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Banks learn to be selective with fintech payment solutions
Third-party services may have limited capability to handle huge business volumes and resolve disputes with clients
Bayani S Cruz 20 May 2024

Banks in Asia-Pacific that are building their own super apps are becoming more discriminating when selecting fintech payment solutions they can offer on their own platforms to enhance client experience.

One reason is although third-party payment solutions may be cheaper and easier to integrate into their super apps, fintechs may have limited capability in servicing the huge volume of payments that come through these solutions.

A super app is a mobile or web application that can provide multiple services, including payment and instant messaging, to bank customers to enhance their client experience. Such services, which a user can access by using their mobile phone or computer, are faster, cheaper and available 24 hours a day.

“We have seen a trend that banks will initially go for a fintech payment solution because it is so cheap, and the integration is easy. And then they realized that the amount of payments, the total aggregate payment, that comes through that fintech exceeds its capitalization,” says Winnie Chen, head of treasury services, Asia-Pacific, at BNY Mellon, which provides payment solutions exclusively for banks to service their corporate and consumer clients.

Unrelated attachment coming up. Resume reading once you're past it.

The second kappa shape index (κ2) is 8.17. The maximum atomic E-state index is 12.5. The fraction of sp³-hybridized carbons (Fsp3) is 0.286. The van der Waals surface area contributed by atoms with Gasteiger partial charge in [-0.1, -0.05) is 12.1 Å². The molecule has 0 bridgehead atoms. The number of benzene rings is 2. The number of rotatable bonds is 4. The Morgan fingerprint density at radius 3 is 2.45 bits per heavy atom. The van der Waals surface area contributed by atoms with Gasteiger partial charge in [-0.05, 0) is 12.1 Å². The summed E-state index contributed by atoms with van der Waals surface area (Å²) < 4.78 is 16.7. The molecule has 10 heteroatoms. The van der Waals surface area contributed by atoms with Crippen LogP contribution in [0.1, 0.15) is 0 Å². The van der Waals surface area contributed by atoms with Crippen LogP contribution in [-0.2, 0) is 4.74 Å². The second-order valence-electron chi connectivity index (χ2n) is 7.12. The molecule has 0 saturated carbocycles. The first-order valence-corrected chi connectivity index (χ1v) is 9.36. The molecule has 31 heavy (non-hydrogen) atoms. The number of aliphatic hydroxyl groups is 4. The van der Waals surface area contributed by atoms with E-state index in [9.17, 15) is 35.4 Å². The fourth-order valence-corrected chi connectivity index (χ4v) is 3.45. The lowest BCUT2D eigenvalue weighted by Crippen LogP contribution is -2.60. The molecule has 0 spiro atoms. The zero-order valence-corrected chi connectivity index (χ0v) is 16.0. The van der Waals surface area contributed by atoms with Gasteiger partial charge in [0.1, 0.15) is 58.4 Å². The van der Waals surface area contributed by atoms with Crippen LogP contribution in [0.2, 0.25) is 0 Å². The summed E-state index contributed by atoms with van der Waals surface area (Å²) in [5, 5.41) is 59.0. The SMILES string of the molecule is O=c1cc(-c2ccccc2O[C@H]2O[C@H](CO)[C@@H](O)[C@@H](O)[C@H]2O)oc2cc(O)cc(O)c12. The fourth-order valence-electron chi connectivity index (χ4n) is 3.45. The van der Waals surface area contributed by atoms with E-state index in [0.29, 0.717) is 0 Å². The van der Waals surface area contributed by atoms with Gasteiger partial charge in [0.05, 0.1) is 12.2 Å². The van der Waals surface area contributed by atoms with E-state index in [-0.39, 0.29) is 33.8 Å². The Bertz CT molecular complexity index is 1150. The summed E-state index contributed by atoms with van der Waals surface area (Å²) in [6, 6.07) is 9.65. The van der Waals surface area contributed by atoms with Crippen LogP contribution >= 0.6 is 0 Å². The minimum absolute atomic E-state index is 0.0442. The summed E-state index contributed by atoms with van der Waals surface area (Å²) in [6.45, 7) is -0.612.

Another reason is that compliance issues may arise when trying to resolve disputes over specific payment transactions.

“If the beneficiary says they didn't receive the money, the case resolution experiences with the fintech may not be at the same level as that of the banks, especially when it comes to compliance angle, sanctions, and all that. The beneficiaries may find that their experiences are different compared to working with the banks,” Chen explains.

Unlike most fintechs, banks are well-regulated entities that are governed by strict regulatory frameworks, hence they have to ensure that the payment solutions offered on their super apps can meet the regulatory requirements and provide the best client experience.

In the case of BNY Mellon, it is proactively sharing industry trends and best practices to banks that use its payment solutions in order to keep them well-informed and educated on data-driven solutions, compliance, etc.

“Whenever we have any new innovation, we bring it to our [bank] clients for them to share, and to understand the trends. So, these are the things they probably do not experience from the likes of the fintechs,” Chen says.

In fact, fintechs and banks are caught in an intense competition to provide payment and cash management solutions to consumers whose requirements are also evolving. BNY Mellon sees itself as competing with fintechs in providing treasury solutions but, unlike fintechs, it is also a bank with corresponding banking capabilities.

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